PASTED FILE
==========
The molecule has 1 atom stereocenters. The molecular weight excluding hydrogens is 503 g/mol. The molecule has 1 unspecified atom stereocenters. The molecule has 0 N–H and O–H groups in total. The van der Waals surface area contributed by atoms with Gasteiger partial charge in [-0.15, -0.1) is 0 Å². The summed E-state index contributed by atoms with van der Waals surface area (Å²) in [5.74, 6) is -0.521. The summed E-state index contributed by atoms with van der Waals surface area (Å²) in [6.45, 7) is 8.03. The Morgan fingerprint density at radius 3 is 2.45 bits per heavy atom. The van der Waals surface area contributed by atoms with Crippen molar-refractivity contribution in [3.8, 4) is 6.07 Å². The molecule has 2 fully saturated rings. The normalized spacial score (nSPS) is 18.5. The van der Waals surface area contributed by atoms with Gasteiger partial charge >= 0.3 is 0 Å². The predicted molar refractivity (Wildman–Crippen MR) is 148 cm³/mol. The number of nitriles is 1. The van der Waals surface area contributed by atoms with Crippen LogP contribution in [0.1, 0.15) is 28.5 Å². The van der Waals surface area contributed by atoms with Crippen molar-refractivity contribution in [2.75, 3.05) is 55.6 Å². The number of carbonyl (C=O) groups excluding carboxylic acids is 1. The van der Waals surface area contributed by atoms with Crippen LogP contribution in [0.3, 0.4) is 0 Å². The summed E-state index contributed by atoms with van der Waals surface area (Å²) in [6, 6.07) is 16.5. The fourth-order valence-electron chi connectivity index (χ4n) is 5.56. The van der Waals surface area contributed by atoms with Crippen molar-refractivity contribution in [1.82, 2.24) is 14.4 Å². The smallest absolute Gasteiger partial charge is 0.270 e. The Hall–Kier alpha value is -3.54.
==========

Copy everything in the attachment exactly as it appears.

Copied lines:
The molecule has 1 atom stereocenters. The molecular weight excluding hydrogens is 503 g/mol. The molecule has 1 unspecified atom stereocenters. The molecule has 0 N–H and O–H groups in total. The van der Waals surface area contributed by atoms with Gasteiger partial charge in [-0.15, -0.1) is 0 Å². The summed E-state index contributed by atoms with van der Waals surface area (Å²) in [5.74, 6) is -0.521. The summed E-state index contributed by atoms with van der Waals surface area (Å²) in [6.45, 7) is 8.03. The Morgan fingerprint density at radius 3 is 2.45 bits per heavy atom. The van der Waals surface area contributed by atoms with Crippen molar-refractivity contribution in [3.8, 4) is 6.07 Å². The molecule has 2 fully saturated rings. The normalized spacial score (nSPS) is 18.5. The van der Waals surface area contributed by atoms with Gasteiger partial charge >= 0.3 is 0 Å². The predicted molar refractivity (Wildman–Crippen MR) is 148 cm³/mol. The number of nitriles is 1. The van der Waals surface area contributed by atoms with Crippen LogP contribution in [0.1, 0.15) is 28.5 Å². The van der Waals surface area contributed by atoms with Crippen molar-refractivity contribution in [2.75, 3.05) is 55.6 Å². The number of carbonyl (C=O) groups excluding carboxylic acids is 1. The van der Waals surface area contributed by atoms with Crippen LogP contribution in [0.3, 0.4) is 0 Å². The summed E-state index contributed by atoms with van der Waals surface area (Å²) in [6, 6.07) is 16.5. The fourth-order valence-electron chi connectivity index (χ4n) is 5.56. The van der Waals surface area contributed by atoms with Crippen molar-refractivity contribution in [1.82, 2.24) is 14.4 Å². The smallest absolute Gasteiger partial charge is 0.270 e. The Hall–Kier alpha value is -3.54.